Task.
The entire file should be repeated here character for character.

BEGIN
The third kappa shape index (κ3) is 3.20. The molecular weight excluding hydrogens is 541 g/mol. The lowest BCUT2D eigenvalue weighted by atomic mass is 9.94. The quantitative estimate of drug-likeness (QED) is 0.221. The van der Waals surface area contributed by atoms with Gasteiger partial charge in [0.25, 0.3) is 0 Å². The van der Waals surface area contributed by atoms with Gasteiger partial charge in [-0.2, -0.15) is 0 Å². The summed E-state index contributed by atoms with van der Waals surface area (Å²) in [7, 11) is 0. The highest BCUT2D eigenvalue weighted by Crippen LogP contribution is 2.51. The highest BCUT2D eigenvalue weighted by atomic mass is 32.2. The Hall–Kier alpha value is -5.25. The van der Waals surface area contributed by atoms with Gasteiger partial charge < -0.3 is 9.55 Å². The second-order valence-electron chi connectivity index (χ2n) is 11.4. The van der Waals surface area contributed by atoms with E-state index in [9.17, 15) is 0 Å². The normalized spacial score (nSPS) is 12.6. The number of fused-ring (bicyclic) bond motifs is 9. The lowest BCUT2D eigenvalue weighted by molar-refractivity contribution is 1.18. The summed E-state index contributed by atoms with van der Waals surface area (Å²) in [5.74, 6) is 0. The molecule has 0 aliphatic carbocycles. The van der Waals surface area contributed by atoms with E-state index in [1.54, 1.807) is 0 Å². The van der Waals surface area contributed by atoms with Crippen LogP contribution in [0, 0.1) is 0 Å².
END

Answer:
The third kappa shape index (κ3) is 3.20. The molecular weight excluding hydrogens is 541 g/mol. The lowest BCUT2D eigenvalue weighted by atomic mass is 9.94. The quantitative estimate of drug-likeness (QED) is 0.221. The van der Waals surface area contributed by atoms with Gasteiger partial charge in [0.25, 0.3) is 0 Å². The van der Waals surface area contributed by atoms with Gasteiger partial charge in [-0.2, -0.15) is 0 Å². The summed E-state index contributed by atoms with van der Waals surface area (Å²) in [7, 11) is 0. The highest BCUT2D eigenvalue weighted by Crippen LogP contribution is 2.51. The highest BCUT2D eigenvalue weighted by atomic mass is 32.2. The Hall–Kier alpha value is -5.25. The van der Waals surface area contributed by atoms with Gasteiger partial charge < -0.3 is 9.55 Å². The second-order valence-electron chi connectivity index (χ2n) is 11.4. The van der Waals surface area contributed by atoms with E-state index in [9.17, 15) is 0 Å². The normalized spacial score (nSPS) is 12.6. The number of fused-ring (bicyclic) bond motifs is 9. The lowest BCUT2D eigenvalue weighted by molar-refractivity contribution is 1.18. The summed E-state index contributed by atoms with van der Waals surface area (Å²) in [5.74, 6) is 0. The molecule has 0 aliphatic carbocycles. The van der Waals surface area contributed by atoms with E-state index in [1.54, 1.807) is 0 Å². The van der Waals surface area contributed by atoms with Crippen LogP contribution in [0, 0.1) is 0 Å².